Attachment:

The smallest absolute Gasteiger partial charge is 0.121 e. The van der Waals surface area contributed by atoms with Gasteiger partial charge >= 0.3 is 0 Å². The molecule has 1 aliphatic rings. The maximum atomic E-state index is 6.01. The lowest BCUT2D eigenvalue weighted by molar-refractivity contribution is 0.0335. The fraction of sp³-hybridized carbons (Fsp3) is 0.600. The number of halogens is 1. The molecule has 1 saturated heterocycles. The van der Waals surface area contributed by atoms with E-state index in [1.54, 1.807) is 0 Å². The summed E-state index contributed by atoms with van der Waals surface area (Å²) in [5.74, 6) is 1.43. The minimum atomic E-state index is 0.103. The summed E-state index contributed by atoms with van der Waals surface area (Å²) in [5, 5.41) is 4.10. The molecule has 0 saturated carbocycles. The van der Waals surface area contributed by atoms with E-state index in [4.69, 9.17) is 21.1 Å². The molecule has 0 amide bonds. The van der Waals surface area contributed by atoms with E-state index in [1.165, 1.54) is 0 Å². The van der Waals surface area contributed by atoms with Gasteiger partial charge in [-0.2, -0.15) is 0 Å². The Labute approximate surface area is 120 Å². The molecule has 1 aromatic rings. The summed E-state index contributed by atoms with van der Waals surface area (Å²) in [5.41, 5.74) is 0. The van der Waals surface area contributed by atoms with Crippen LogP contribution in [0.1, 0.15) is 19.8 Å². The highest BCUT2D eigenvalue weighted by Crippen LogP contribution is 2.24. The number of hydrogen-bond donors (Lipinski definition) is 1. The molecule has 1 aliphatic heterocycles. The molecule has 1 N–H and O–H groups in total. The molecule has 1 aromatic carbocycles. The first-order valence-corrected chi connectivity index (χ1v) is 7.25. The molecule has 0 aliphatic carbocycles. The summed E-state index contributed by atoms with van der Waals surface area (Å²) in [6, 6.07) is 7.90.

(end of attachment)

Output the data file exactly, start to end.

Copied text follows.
The smallest absolute Gasteiger partial charge is 0.121 e. The van der Waals surface area contributed by atoms with Gasteiger partial charge >= 0.3 is 0 Å². The molecule has 1 aliphatic rings. The maximum atomic E-state index is 6.01. The lowest BCUT2D eigenvalue weighted by molar-refractivity contribution is 0.0335. The fraction of sp³-hybridized carbons (Fsp3) is 0.600. The number of halogens is 1. The molecule has 1 saturated heterocycles. The van der Waals surface area contributed by atoms with E-state index in [1.54, 1.807) is 0 Å². The summed E-state index contributed by atoms with van der Waals surface area (Å²) in [5.74, 6) is 1.43. The minimum atomic E-state index is 0.103. The summed E-state index contributed by atoms with van der Waals surface area (Å²) in [5, 5.41) is 4.10. The molecule has 0 saturated carbocycles. The van der Waals surface area contributed by atoms with E-state index in [4.69, 9.17) is 21.1 Å². The molecule has 0 amide bonds. The van der Waals surface area contributed by atoms with E-state index in [1.165, 1.54) is 0 Å². The van der Waals surface area contributed by atoms with Gasteiger partial charge in [-0.2, -0.15) is 0 Å². The Labute approximate surface area is 120 Å². The molecule has 1 aromatic rings. The summed E-state index contributed by atoms with van der Waals surface area (Å²) in [5.41, 5.74) is 0. The van der Waals surface area contributed by atoms with Crippen LogP contribution in [0.1, 0.15) is 19.8 Å². The highest BCUT2D eigenvalue weighted by Crippen LogP contribution is 2.24. The number of hydrogen-bond donors (Lipinski definition) is 1. The molecule has 1 aliphatic heterocycles. The molecule has 1 N–H and O–H groups in total. The molecule has 1 aromatic carbocycles. The first-order valence-corrected chi connectivity index (χ1v) is 7.25. The molecule has 0 aliphatic carbocycles. The summed E-state index contributed by atoms with van der Waals surface area (Å²) in [6, 6.07) is 7.90.